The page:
Title: Catching Fire
Author: Suzanne Collins
Genre: Dystopian, Speculative Fiction, Young Adult
Publisher: Scholastic Press
Publication Date: September 1, 2009
Hardcover: 400 pages
Stand alone or series: Book 2 in the Hunger Games trilogy.
Why did I read this book: The Hunger Games, book 1, was one of the most talked about books last year as it had massive young adult and adult crossover appeal. A dystopian, future speculative fiction novel, of course I had to read it – and I liked it. I didn’t absolutely love it, as the similarities to Battle Royale and The Running Man were unshakable, but I definitely liked it. And Catching Fire quickly became one of my most highly anticipated books of the year. Would Katniss’s next chapter be as brutally engaging as the first? I waited with bated breath…
Summary: (from the cover)
Against all odds, Katniss Everdeen has won the annual Hunger Games. She and fellow district tribute Peeta Mellark are miraculously still alive. Katniss should be relieved, happy even. After all, she has returned to her family and her longtime friend, Gale. Yet nothing is the way Katniss wishes it to be. Gale holds her at an icy distance. Peeta has turned his back on her completely. And there are whispers of a rebellion against the Capitol — a rebellion that Katniss and Peeta may have helped create.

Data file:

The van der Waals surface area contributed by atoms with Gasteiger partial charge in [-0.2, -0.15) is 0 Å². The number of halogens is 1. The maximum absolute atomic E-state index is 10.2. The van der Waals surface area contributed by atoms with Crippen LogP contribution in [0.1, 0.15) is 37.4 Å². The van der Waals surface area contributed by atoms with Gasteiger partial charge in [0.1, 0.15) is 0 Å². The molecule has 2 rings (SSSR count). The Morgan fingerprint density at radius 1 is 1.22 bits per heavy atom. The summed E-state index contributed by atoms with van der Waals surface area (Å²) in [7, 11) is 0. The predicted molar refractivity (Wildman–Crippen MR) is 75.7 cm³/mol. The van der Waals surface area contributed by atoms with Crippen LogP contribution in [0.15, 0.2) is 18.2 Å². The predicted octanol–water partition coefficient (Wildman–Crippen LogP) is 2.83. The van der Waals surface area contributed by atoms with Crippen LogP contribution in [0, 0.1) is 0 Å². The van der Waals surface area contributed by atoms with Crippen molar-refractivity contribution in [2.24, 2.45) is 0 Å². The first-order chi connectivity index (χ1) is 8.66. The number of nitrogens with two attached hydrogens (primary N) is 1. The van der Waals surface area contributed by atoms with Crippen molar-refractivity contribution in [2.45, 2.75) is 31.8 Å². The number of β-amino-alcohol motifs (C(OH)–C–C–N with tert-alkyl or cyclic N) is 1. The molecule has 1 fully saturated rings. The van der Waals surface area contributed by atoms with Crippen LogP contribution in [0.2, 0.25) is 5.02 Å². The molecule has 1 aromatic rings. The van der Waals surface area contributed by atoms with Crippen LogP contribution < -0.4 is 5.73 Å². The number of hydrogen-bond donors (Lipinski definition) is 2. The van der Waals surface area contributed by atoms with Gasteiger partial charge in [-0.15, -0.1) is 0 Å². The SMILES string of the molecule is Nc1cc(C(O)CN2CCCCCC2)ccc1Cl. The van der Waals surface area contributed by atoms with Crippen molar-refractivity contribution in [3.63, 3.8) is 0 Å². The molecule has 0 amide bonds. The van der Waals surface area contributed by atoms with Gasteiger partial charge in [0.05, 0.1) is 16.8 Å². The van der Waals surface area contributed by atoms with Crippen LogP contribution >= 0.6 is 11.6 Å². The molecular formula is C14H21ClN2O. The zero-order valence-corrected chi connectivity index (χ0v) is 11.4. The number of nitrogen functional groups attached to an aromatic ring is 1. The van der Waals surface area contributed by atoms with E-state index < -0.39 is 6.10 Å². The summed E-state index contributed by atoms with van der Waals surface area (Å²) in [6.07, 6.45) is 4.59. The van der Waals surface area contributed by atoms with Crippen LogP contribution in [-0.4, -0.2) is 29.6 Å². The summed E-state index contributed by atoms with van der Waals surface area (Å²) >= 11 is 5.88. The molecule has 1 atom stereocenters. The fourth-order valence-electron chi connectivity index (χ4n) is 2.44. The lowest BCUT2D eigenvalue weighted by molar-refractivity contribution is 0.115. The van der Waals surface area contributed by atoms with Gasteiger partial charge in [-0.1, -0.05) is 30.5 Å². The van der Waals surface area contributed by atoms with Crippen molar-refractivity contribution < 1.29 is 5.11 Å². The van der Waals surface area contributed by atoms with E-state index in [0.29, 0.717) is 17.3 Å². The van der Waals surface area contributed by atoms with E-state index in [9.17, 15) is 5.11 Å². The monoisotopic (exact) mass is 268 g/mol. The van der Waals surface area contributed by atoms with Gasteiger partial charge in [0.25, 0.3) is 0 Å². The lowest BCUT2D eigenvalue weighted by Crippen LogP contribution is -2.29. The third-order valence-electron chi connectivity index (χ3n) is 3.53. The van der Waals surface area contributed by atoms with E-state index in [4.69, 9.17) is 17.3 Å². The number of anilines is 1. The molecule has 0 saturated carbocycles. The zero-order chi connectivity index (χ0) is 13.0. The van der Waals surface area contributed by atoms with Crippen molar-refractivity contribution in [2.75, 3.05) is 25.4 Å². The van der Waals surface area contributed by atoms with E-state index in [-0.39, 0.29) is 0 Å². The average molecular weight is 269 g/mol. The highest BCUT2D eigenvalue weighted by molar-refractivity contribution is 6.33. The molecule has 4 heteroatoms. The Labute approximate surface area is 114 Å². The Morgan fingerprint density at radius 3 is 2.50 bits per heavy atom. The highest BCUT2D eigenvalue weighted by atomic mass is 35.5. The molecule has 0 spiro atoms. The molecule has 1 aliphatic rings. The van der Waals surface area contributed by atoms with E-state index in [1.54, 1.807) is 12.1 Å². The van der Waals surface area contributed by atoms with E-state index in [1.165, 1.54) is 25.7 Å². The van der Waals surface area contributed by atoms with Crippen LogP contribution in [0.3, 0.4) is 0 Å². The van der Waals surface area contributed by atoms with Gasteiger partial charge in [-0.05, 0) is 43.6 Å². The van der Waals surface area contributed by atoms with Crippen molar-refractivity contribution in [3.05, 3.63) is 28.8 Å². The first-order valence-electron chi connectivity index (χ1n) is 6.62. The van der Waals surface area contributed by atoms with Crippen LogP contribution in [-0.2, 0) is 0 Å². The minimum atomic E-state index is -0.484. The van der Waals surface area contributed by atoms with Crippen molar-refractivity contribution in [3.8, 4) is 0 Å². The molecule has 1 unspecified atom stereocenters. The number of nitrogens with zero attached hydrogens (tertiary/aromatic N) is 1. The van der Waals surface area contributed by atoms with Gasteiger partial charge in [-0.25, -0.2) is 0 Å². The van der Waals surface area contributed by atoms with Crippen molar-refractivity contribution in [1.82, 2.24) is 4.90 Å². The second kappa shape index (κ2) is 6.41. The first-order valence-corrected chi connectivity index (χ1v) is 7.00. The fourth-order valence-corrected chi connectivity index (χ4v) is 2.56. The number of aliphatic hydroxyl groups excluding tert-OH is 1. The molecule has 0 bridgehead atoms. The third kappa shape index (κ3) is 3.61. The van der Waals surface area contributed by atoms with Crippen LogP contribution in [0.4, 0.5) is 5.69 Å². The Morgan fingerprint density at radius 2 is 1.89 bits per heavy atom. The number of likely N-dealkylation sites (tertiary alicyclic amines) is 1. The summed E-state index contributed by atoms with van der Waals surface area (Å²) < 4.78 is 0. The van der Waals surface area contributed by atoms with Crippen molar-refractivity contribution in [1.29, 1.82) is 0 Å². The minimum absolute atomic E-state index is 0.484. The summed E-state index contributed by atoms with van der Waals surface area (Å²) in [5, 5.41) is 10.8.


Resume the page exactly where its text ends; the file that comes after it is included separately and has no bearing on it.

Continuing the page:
Much to her shock, Katniss has fueled an unrest she’s afraid she cannot stop. And what scares her more is that she’s not entirely convinced she should try. As time draws near for Katniss and Peeta to visit the districts on the Capitol’s cruel Victory Tour, the stakes are higher than ever. If they can’t prove, without a shadow of a doubt, that they are lost in their love for each other, the consequences will be horrifying.
**SPOILER FREE** Review: